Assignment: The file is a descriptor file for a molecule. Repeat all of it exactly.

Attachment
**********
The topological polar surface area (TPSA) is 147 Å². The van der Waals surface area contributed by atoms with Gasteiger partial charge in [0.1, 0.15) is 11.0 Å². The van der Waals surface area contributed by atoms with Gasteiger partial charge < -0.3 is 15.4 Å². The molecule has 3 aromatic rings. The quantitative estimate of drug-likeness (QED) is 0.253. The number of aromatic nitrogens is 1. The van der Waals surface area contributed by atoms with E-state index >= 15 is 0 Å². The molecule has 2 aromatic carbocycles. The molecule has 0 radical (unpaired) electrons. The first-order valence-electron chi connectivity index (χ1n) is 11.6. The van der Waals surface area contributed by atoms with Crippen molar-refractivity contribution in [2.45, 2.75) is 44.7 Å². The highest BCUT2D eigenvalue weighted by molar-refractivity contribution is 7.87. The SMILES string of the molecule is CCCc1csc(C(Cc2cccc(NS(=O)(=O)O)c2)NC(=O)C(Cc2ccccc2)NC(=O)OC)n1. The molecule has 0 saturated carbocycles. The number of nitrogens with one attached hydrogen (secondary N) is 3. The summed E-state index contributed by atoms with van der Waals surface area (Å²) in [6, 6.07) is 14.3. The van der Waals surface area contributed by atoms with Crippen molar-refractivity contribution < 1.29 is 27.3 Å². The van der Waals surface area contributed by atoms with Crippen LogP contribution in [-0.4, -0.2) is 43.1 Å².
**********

The topological polar surface area (TPSA) is 147 Å². The van der Waals surface area contributed by atoms with Gasteiger partial charge in [0.1, 0.15) is 11.0 Å². The van der Waals surface area contributed by atoms with Gasteiger partial charge < -0.3 is 15.4 Å². The molecule has 3 aromatic rings. The quantitative estimate of drug-likeness (QED) is 0.253. The number of aromatic nitrogens is 1. The van der Waals surface area contributed by atoms with E-state index >= 15 is 0 Å². The molecule has 2 aromatic carbocycles. The molecule has 0 radical (unpaired) electrons. The first-order valence-electron chi connectivity index (χ1n) is 11.6. The van der Waals surface area contributed by atoms with Crippen molar-refractivity contribution in [2.45, 2.75) is 44.7 Å². The highest BCUT2D eigenvalue weighted by molar-refractivity contribution is 7.87. The SMILES string of the molecule is CCCc1csc(C(Cc2cccc(NS(=O)(=O)O)c2)NC(=O)C(Cc2ccccc2)NC(=O)OC)n1. The molecule has 0 saturated carbocycles. The number of nitrogens with one attached hydrogen (secondary N) is 3. The summed E-state index contributed by atoms with van der Waals surface area (Å²) in [6, 6.07) is 14.3. The van der Waals surface area contributed by atoms with Crippen molar-refractivity contribution < 1.29 is 27.3 Å². The van der Waals surface area contributed by atoms with Crippen LogP contribution in [-0.4, -0.2) is 43.1 Å².